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Q. Who is Mr. Smarty Plants?

A: There are those who suspect Wildflower Center volunteers are the culpable and capable culprits. Yet, others think staff members play some, albeit small, role. You can torture us with your plant questions, but we will never reveal the Green Guru's secret identity.

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Ask Mr. Smarty Plants is a free service provided by the staff and volunteers at the Lady Bird Johnson Wildflower Center.

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Please forgive us, but Mr. Smarty Plants has been overwhelmed by a flood of mail and must take a break for awhile to catch up. We hope to be accepting new questions again soon. Thank you!

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Monday - June 27, 2011

From: Tulsa, OK
Region: Southwest
Topic: Diseases and Disorders
Title: Changing bloom color from Tulsa OK
Answered by: Barbara Medford

QUESTION:

How do you change the bloom color?

ANSWER:

How do I change the bloom color of what? In Alice in Wonderland, the gardener cards changed the white roses to red with a paint brush. It wasn't very successful and they were marked out to have their heads off, but Alice woke up so we'll never know how that came out.

We have been asked before how to change flower color. The only flower we have personal experience with changes of color is the Hydrangea. From the United States National Arboretum website on Hydrangea Questions and Answers, we found this excerpt about why the same species would be blue in one part of the country and pink in another. There are only two hydrangeas native to North America, Hydrangea arborescens (Wild hydrangea) and Hydrangea quercifolia (Oakleaf hydrangea). Only H. arborescens is native to Oklahoma.

"Flower color in H. macrophylla is dependent on cultivar and aluminum availability. Aluminum is necessary to produce the blue pigment for which bigleaf hydrangea is noted. Most garden soils have adequate aluminum, but the aluminum will not be available to the plant if the soil pH is high. For most bigleaf hydrangea cultivars, blue flowers will be produced in acidic soil (pH 5.5 and lower), whereas neutral to alkaline soils (pH 6.5 and higher) will usually produce pink flowers. Between pH 5.5 and pH 6.5, the flowers will be purple  or a mixture of blue and pink flowers will be found on the same plant."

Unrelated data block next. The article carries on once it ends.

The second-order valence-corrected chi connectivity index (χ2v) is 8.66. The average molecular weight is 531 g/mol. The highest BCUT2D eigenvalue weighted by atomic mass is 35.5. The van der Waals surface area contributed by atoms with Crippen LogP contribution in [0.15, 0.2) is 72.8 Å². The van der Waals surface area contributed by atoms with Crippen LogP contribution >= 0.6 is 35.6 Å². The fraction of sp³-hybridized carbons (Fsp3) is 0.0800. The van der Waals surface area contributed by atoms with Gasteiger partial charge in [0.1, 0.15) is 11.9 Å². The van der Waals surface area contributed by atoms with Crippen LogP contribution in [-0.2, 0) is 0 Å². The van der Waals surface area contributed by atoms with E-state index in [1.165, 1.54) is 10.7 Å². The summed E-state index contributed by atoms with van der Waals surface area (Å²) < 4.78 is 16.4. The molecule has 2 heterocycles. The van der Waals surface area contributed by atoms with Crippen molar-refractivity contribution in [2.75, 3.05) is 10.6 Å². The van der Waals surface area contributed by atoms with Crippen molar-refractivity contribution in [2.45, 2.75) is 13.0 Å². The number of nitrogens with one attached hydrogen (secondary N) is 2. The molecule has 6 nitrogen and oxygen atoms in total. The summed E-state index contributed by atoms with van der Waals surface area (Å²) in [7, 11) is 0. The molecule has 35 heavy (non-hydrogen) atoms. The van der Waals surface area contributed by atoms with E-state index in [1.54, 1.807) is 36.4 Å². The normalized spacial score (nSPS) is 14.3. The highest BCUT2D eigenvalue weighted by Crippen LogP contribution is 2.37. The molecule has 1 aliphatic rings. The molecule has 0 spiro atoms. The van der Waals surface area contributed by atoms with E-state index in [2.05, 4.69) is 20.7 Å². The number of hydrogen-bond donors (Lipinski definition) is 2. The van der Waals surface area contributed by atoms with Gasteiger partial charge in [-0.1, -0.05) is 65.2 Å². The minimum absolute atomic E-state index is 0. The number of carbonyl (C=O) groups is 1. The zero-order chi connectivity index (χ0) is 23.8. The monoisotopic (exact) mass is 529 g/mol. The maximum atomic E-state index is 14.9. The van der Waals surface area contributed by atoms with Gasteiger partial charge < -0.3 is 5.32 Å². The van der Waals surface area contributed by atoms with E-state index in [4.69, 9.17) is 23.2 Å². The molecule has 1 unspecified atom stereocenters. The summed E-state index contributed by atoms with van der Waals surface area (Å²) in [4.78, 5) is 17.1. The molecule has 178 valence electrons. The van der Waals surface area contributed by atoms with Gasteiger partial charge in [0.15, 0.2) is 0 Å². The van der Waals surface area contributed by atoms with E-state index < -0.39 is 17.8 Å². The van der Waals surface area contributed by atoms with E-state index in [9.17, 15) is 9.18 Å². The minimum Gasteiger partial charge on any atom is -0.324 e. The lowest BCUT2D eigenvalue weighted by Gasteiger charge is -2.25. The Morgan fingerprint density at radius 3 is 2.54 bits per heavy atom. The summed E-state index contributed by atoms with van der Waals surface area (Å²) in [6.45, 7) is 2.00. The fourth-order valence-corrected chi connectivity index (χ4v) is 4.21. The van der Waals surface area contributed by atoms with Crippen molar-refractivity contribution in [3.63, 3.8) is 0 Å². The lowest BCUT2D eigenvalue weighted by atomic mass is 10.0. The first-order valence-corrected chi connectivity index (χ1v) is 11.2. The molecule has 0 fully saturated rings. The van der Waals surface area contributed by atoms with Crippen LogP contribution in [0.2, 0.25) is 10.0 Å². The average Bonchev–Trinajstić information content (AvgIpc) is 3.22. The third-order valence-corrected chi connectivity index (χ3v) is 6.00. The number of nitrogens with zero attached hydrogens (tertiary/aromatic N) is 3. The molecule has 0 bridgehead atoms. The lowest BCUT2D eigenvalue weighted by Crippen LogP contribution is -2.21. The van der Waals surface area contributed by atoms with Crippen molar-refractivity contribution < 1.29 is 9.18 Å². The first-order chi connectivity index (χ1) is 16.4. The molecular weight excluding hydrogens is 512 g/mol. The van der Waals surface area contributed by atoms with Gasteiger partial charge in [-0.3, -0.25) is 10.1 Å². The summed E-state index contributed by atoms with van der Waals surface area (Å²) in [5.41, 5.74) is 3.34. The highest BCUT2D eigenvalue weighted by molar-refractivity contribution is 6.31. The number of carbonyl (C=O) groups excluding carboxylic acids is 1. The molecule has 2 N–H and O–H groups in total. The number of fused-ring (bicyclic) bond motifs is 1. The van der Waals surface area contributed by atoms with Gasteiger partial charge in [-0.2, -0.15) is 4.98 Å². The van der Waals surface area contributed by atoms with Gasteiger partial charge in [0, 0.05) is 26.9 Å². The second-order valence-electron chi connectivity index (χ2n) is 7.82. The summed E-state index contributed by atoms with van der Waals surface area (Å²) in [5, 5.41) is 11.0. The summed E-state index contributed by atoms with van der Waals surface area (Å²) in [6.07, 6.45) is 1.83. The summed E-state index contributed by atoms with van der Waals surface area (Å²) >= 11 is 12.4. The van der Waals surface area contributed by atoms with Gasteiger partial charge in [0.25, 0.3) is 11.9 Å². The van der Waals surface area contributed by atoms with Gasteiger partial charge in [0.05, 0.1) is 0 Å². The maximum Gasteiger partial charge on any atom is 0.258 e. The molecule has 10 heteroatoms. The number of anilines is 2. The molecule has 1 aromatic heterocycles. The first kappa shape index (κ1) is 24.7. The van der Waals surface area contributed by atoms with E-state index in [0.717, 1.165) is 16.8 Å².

Our experience with this was that hydrangeas came up naturally with blue flowers in the acidic soil of East Texas. In North Central Texas, with its alkaline soil, they came up pink.

From All About Gardening, here is an article on factors that influence a flower's color.

From WillTaft.com, Do Iris Flowers Change Color? From that, notice this paragraph on artificially changing bloom colors:

 "Also, you can’t change the color of an iris by changing the soil pH., or anything else in the soil. That sometimes works with hydrangeas, but not with any other plants that I know of.  The color of an iris, for example,  is a result of its genetics.  The rhizome of an iris that produces a purple flower will continue to produce that same color."

So, we still are not sure what you were asking, but we've told you about all we know about the subject. Trying to alter the soil to induce plants to bloom in an unnatural color doesn't work. Even with aluminum additives in alkaline soil, the change to blue of hydrangea blooms will not last long as the additives are absorbed and move in the soils.

We don't recommend paint.

 

From the Image Gallery


Wild hydrangea
Hydrangea arborescens

Wild hydrangea
Hydrangea arborescens

Oakleaf hydrangea
Hydrangea quercifolia

Oakleaf hydrangea
Hydrangea quercifolia

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